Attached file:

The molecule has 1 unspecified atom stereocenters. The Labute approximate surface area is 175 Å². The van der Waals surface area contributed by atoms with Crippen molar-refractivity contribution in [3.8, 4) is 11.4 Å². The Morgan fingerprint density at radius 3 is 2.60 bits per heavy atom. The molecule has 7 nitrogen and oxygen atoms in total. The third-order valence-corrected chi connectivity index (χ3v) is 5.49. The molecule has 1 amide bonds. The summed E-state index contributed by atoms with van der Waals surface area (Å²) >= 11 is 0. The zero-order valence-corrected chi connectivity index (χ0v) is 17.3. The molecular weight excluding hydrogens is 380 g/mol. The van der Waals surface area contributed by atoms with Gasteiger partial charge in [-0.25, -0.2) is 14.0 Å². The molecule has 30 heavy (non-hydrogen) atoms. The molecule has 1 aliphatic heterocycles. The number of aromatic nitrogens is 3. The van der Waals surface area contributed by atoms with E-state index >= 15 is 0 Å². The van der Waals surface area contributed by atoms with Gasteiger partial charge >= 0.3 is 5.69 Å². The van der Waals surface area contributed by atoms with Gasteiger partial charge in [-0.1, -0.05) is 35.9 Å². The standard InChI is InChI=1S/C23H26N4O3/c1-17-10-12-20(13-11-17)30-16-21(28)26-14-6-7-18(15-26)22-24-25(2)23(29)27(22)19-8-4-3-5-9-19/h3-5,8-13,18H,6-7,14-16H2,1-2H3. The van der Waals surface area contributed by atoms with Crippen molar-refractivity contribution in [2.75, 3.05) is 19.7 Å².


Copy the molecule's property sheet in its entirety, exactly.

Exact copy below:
The molecule has 1 unspecified atom stereocenters. The Labute approximate surface area is 175 Å². The van der Waals surface area contributed by atoms with Crippen molar-refractivity contribution in [3.8, 4) is 11.4 Å². The Morgan fingerprint density at radius 3 is 2.60 bits per heavy atom. The molecule has 7 nitrogen and oxygen atoms in total. The third-order valence-corrected chi connectivity index (χ3v) is 5.49. The molecule has 1 amide bonds. The summed E-state index contributed by atoms with van der Waals surface area (Å²) >= 11 is 0. The zero-order valence-corrected chi connectivity index (χ0v) is 17.3. The molecular weight excluding hydrogens is 380 g/mol. The van der Waals surface area contributed by atoms with Gasteiger partial charge in [-0.25, -0.2) is 14.0 Å². The molecule has 30 heavy (non-hydrogen) atoms. The molecule has 1 aliphatic heterocycles. The number of aromatic nitrogens is 3. The van der Waals surface area contributed by atoms with E-state index >= 15 is 0 Å². The van der Waals surface area contributed by atoms with Gasteiger partial charge >= 0.3 is 5.69 Å². The van der Waals surface area contributed by atoms with Gasteiger partial charge in [-0.1, -0.05) is 35.9 Å². The standard InChI is InChI=1S/C23H26N4O3/c1-17-10-12-20(13-11-17)30-16-21(28)26-14-6-7-18(15-26)22-24-25(2)23(29)27(22)19-8-4-3-5-9-19/h3-5,8-13,18H,6-7,14-16H2,1-2H3. The van der Waals surface area contributed by atoms with Crippen molar-refractivity contribution in [2.75, 3.05) is 19.7 Å².